The Herald, Sharon, Pa.

Local News

August 15, 2013

Pa. paving company suing candy maker

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A Dalton. Pa., paving company has sued Daffin’s Inc. for allegedly failing to pay for a paving job.

Daffin’s responded that N. Stanley Paving Inc. did more work than it was supposed to and is trying to “extort” a settlement from the local candy maker.

Stanley, also known as N. Stanley and N. Stanley Paving, sued Daffin’s and two related trusts June 26 alleging breach of contract and unjust enrichment.

The company said it entered into a contract to mill cracks and broken blacktop and pave the parking lot at the Daffin’s factory, 7 Spearman Ave., Farrell.

Daffin’s has stiffed the company $46,200 for the work completed Sept. 21, said Stanley, which is seeking that amount plus interest.

As part of the suit, Stanley presented what it called a contract and warranty dated Sept. 21 that lists the total due as $46,200.

In its answer filed Tuesday, Daffin’s denied the charges and called Stanley’s conduct “fraudulent, illegal and unjustified.”

Nick Stanley approached the company, said he was working on the Martin Luther King Jr. Boulevard (Route 760) widening project in Farrell and had leftover asphalt he needed to get rid of, Daffin’s said.

Nick Stanley made an oral agreement with Daffin’s to pave “a small portion” of the parking lot for $7,000, Daffin’s said.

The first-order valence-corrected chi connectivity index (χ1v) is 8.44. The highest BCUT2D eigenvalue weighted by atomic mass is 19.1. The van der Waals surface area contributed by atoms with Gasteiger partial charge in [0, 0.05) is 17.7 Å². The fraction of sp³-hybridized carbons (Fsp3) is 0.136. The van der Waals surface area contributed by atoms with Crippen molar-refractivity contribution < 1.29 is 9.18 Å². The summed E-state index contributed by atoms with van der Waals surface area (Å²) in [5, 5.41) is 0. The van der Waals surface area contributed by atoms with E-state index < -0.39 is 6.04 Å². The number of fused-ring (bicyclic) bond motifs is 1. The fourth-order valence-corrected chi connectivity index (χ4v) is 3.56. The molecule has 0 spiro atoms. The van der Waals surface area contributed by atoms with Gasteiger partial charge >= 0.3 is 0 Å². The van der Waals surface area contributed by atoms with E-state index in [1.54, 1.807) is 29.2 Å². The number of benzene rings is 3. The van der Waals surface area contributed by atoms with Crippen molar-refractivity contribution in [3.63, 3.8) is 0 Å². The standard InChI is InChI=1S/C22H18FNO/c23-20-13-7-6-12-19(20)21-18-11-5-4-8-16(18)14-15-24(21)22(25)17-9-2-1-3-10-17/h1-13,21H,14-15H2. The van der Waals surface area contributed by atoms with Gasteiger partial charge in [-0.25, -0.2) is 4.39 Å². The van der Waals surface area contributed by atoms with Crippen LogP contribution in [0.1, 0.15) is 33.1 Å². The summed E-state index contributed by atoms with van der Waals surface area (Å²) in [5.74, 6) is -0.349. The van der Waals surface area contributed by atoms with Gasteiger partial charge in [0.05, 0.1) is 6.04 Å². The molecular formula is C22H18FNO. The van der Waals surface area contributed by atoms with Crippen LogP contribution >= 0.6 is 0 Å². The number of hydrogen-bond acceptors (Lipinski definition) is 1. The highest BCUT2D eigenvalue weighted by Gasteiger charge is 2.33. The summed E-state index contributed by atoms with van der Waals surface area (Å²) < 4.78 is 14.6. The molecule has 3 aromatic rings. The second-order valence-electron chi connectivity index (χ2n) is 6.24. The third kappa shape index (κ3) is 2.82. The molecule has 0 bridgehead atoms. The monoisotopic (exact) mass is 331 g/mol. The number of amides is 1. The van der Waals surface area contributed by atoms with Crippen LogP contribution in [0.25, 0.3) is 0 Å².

Daffin’s Operations Manager Gary Sigler asked for a bill but Nick Stanley said he would return Monday with the bill and accept payment then, Daffin’s said.

Stanley and associates “proceeded to pave a portion of the parking lot that was approximately 3 to 4 times the size of area originally agreed to by Stanley and Sigler, including a large portion which did not need repaired whatsoever and which neither Sigler nor anyone else authorized to be repaved,” Daffin’s said.

Sigler called Stanley and asked why he paved a larger area and Stanley responded that “the parking lot and property were beautiful and that he wanted to do a good job on it,” Daffin’s said.

“Stanley then proposed that Daffin’s pay $21,000 instead of the invoiced amount of $46,200,” Daffin’s said. Sigler refused the deal and Daffin’s sent a check for $7,000, which Stanley returned to Daffin’s without cashing, Daffin’s said.

Stanley has filed “a frivolous lawsuit to attempt to extort payment in excess of the agreed upon $7,000,” Daffin’s said.

The alleged written contract does not represent the agreement entered into by the parties, Daffin’s said.

The contract was signed after the work was done and after Sigler had left for the day by a Daffin’s cook who was not authorized to sign it and did not know the agreement between Sigler and Stanley, Daffin’s said. The cook was told by a Stanley associate that the document attested that the work was complete, Daffin’s said.

The defendants are “the victims of a common paving scam by which a traveling paver agrees to do work for a certain price and then dramatically inflates the price upon completion,” Daffin’s said.

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